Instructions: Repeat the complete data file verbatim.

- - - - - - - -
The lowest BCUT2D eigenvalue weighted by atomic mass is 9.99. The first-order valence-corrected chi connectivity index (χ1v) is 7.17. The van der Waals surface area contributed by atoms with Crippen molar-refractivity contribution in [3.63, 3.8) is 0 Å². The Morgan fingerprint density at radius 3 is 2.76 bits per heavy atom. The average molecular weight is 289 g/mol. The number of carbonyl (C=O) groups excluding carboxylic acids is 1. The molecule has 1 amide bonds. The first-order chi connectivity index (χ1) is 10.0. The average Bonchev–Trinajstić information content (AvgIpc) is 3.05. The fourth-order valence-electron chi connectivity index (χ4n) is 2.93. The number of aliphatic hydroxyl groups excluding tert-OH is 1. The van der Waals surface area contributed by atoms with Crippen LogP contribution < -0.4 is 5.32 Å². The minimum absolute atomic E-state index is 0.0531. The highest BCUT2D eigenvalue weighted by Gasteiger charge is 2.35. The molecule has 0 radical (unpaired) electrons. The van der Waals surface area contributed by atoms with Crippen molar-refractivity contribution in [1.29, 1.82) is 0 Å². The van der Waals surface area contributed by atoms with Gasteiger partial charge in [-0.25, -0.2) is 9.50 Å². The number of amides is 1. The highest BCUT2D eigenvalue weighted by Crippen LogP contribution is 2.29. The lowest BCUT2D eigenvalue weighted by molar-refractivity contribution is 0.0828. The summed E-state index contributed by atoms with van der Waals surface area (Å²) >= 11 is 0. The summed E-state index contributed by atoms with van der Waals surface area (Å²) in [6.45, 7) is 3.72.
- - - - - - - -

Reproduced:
The lowest BCUT2D eigenvalue weighted by atomic mass is 9.99. The first-order valence-corrected chi connectivity index (χ1v) is 7.17. The van der Waals surface area contributed by atoms with Crippen molar-refractivity contribution in [3.63, 3.8) is 0 Å². The Morgan fingerprint density at radius 3 is 2.76 bits per heavy atom. The average molecular weight is 289 g/mol. The number of carbonyl (C=O) groups excluding carboxylic acids is 1. The molecule has 1 amide bonds. The first-order chi connectivity index (χ1) is 10.0. The average Bonchev–Trinajstić information content (AvgIpc) is 3.05. The fourth-order valence-electron chi connectivity index (χ4n) is 2.93. The number of aliphatic hydroxyl groups excluding tert-OH is 1. The van der Waals surface area contributed by atoms with Crippen LogP contribution < -0.4 is 5.32 Å². The minimum absolute atomic E-state index is 0.0531. The highest BCUT2D eigenvalue weighted by Gasteiger charge is 2.35. The molecule has 0 radical (unpaired) electrons. The van der Waals surface area contributed by atoms with Crippen molar-refractivity contribution in [1.29, 1.82) is 0 Å². The van der Waals surface area contributed by atoms with Gasteiger partial charge in [-0.25, -0.2) is 9.50 Å². The number of amides is 1. The highest BCUT2D eigenvalue weighted by Crippen LogP contribution is 2.29. The lowest BCUT2D eigenvalue weighted by molar-refractivity contribution is 0.0828. The summed E-state index contributed by atoms with van der Waals surface area (Å²) >= 11 is 0. The summed E-state index contributed by atoms with van der Waals surface area (Å²) in [6.45, 7) is 3.72.